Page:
Dragons have a certain image to uphold. Vicious, ruthless and driven, they can be found both as leaders of corporations and heads of underground organizations. Predators by nature, and clannish as well, being born a dragon is a dangerous, competitive situation.
In Rachel Aaron's Nice Dragons Finish Last, Julius has a problem. As the youngest and smallest Heartstriker, he's constantly surrounded by stronger, more powerful siblings. As a result, he's become very, very good at being unassuming. Since getting in the way of his family would more than likely make his remaining time on Earth rather unpleasant he simply stays out of their way, mostly playing video games in his room.
Such passive behavior is NOT what his mother has in mind. As the second most powerful Draconic clan - and certainly the largest - such a blemish on her reputation simply cannot be tolerated. She'd much rather simply order his death by one of her enforcers, but she's nothing if not fair, and that means giving him a chance to redeem himself.
And this is how Julian has found himself kicked out of the clan house with just the shirt on his back. He's told that has until the end of the month to earn his way back into the clan, or else he'll be permanently exiled - or worse.
But that's just too easy for a Heartstriker, so his mother Bethesda turns it up to hard mode. If he wants to live as a stupid weak human, she's more than happy to oblige. She's sealed away his magic, leaving him to earn his way back into her good graces with none of the benefits of dragon-hood.
Even though he can't access the benefits of being a dragon, the threats are still all too real. He's been dropped off in the Detroit Free Zone. When magic re-entered the world, the spirit of Lake St Clare Algonquin flooded the old city of Detroit, and claimed the area as her own. On top of the ruins, a shining city has been built, but dragons are expressly forbidden. So long with trying to make a name for himself, he can't make so much of a name that Algonquin or her guards notice.
As ruthless as his siblings can be, they still try to help each other out. Ian, one of Julius' older brothers, has a mission for him. He's been dating a dragoness named Svena, a daughter of the Heartstriker's rivals, the Three Sisters. Svena's youngest sister Katya has run away from home again, and she needs someone to retrieve her. He's the only dragon who is unassuming and non-threatening to get within a mile of Katya, and all he needs to do is get a bracelet with a binding spell on her.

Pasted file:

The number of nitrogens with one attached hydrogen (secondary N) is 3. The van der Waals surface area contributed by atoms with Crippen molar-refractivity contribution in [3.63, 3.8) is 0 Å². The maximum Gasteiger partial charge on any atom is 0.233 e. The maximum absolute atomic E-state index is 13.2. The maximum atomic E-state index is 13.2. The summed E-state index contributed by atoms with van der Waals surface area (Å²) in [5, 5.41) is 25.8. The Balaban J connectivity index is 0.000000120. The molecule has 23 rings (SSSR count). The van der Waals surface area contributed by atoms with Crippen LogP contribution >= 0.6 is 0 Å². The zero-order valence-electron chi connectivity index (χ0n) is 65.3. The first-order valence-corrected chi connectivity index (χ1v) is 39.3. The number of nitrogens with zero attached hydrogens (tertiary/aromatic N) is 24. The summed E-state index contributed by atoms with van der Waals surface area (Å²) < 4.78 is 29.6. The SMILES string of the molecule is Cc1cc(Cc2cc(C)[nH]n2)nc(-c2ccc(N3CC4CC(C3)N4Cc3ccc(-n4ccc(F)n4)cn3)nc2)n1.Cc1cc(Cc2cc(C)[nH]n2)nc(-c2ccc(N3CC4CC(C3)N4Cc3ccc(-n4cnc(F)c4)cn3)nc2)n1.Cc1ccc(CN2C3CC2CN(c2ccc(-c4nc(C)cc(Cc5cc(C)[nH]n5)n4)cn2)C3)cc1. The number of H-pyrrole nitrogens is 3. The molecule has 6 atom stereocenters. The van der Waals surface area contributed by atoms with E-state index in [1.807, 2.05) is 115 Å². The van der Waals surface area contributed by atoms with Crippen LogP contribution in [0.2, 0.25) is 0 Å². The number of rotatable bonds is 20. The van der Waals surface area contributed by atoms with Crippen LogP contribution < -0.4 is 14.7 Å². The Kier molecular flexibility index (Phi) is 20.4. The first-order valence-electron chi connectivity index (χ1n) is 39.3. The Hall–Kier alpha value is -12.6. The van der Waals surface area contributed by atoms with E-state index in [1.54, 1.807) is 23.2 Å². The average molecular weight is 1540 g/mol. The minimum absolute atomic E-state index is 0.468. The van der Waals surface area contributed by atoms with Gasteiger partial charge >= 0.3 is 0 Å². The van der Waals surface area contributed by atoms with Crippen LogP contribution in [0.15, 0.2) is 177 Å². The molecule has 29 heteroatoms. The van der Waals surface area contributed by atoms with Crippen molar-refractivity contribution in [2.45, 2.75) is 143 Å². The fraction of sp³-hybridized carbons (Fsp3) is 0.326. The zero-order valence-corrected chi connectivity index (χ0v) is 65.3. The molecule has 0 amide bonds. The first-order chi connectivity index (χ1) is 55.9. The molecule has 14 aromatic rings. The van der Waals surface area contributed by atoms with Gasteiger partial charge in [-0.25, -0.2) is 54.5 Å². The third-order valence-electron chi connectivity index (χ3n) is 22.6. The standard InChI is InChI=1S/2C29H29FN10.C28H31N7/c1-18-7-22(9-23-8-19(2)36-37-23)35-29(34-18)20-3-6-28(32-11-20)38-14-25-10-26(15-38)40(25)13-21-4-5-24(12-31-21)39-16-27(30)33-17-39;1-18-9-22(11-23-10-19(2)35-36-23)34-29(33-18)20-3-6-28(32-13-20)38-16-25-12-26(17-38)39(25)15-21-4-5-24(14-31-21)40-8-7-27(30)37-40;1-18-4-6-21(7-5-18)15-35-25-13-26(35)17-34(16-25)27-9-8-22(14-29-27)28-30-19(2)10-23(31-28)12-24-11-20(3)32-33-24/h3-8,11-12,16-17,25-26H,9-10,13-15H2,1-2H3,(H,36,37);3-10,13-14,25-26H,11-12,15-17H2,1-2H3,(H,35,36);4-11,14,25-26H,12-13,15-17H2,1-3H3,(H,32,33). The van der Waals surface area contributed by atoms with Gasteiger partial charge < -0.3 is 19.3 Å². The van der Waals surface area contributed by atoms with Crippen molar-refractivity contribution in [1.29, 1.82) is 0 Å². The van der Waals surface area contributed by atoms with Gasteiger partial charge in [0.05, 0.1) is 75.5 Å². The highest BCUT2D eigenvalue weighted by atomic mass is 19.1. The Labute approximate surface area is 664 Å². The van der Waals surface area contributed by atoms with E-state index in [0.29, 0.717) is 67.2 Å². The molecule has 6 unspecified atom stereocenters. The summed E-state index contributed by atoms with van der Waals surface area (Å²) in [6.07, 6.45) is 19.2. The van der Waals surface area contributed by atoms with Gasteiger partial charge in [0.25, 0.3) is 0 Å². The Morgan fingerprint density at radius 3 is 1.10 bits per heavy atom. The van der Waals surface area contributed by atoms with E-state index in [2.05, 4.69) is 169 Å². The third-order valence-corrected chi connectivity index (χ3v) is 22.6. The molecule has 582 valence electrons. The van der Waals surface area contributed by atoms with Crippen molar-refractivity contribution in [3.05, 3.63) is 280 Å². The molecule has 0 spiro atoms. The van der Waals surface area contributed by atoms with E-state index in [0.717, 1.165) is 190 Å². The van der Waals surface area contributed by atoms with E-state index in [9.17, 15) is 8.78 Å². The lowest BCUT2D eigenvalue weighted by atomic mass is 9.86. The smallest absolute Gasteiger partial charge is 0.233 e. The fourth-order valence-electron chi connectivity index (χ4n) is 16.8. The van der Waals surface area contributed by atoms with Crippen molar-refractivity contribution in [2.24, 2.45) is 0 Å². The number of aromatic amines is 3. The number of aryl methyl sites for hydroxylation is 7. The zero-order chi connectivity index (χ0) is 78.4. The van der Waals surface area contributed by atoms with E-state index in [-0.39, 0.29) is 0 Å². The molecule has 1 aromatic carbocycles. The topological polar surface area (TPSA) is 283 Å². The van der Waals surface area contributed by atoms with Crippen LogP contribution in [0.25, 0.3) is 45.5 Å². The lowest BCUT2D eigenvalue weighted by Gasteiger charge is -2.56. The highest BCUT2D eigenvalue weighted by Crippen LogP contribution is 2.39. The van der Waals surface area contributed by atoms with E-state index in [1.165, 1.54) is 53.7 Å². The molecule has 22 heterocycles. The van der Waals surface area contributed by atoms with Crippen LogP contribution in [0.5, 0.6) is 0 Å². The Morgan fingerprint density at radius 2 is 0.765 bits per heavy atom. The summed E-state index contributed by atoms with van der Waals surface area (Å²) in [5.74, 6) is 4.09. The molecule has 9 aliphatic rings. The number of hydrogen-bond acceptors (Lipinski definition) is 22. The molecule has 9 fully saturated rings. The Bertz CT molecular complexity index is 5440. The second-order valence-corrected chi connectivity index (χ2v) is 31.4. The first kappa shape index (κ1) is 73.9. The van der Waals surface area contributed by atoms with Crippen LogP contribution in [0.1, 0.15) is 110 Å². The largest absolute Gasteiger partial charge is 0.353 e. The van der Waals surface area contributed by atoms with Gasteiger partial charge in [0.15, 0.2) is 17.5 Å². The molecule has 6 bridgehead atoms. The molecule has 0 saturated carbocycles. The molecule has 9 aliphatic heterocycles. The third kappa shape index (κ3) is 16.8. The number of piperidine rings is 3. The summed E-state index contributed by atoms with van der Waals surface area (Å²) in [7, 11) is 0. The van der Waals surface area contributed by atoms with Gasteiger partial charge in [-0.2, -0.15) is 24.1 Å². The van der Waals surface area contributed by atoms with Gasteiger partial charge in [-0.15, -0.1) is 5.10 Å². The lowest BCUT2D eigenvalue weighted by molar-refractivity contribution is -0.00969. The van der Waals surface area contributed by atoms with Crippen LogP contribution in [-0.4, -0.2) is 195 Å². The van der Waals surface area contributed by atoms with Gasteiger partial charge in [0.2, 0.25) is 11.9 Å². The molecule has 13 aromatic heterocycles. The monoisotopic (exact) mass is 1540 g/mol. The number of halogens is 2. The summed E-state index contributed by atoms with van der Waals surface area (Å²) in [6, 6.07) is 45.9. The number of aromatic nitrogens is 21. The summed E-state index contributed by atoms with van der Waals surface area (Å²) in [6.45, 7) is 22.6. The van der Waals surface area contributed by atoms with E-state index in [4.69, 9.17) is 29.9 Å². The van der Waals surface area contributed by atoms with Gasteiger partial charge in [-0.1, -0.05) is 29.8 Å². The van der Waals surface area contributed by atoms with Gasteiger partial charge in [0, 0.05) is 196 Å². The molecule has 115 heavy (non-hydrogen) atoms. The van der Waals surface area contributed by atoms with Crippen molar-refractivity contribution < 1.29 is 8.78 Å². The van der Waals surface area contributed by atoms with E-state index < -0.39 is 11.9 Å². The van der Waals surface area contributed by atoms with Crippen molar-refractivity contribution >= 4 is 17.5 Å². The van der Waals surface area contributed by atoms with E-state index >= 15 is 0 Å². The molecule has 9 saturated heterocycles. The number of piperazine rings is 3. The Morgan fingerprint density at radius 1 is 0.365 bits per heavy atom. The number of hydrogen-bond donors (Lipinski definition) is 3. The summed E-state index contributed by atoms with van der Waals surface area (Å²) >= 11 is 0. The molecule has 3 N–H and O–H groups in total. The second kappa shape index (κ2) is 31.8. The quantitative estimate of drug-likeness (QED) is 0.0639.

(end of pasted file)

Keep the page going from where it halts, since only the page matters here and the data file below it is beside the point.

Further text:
Of course, a soft-hearted guy like Julius couldn't just take an easy job and do it. As the job progresses, he starts to wonder why Katya wants to escape her family so badly. He knows how bad it can be to be the outcast in a clan, and perhaps he has more in common with Katya than anyone realizes.
Along the way, he also runs into a mage name Marci, who might actually be in more trouble than he is. But with his powers locked away, he needs all the help he can get. And for a human, Marci is a heck of a lot of fun.
Rachel Aaron, who also writes under the name Rachel Bach, is a master of fiction that draws you and and just won't let go. Her books keep you in 'just one more chapter' mode, and before you know it, your alarm clock is going off. Well plotted, thoroughly thought out and carefully edited, Aaron's first foray into self-publishing shows none of the problems that plague the budding industry. Nice Dragons Finish Last is an addictive, immensely enjoyable read that, as is the case with all of Aaron's works, leaves that reader eagerly anticipating the next story.
Highs: Any chapter with Bob, the clan's Seer, ends up being a fantastic mix of comic relief and dangerous prophecy.
Lows: Hopefully, we'll get more details into the history of the Dragon clans, and the re-emergence of magic, in later books.
Verdict: A must-read for fans of urban fantasy, and a strong suggestion for readers of New Adult and general Fantasy as well.
Further Reading: Fortune's Pawn, The Legend of Eli Monpress, Princess of Wands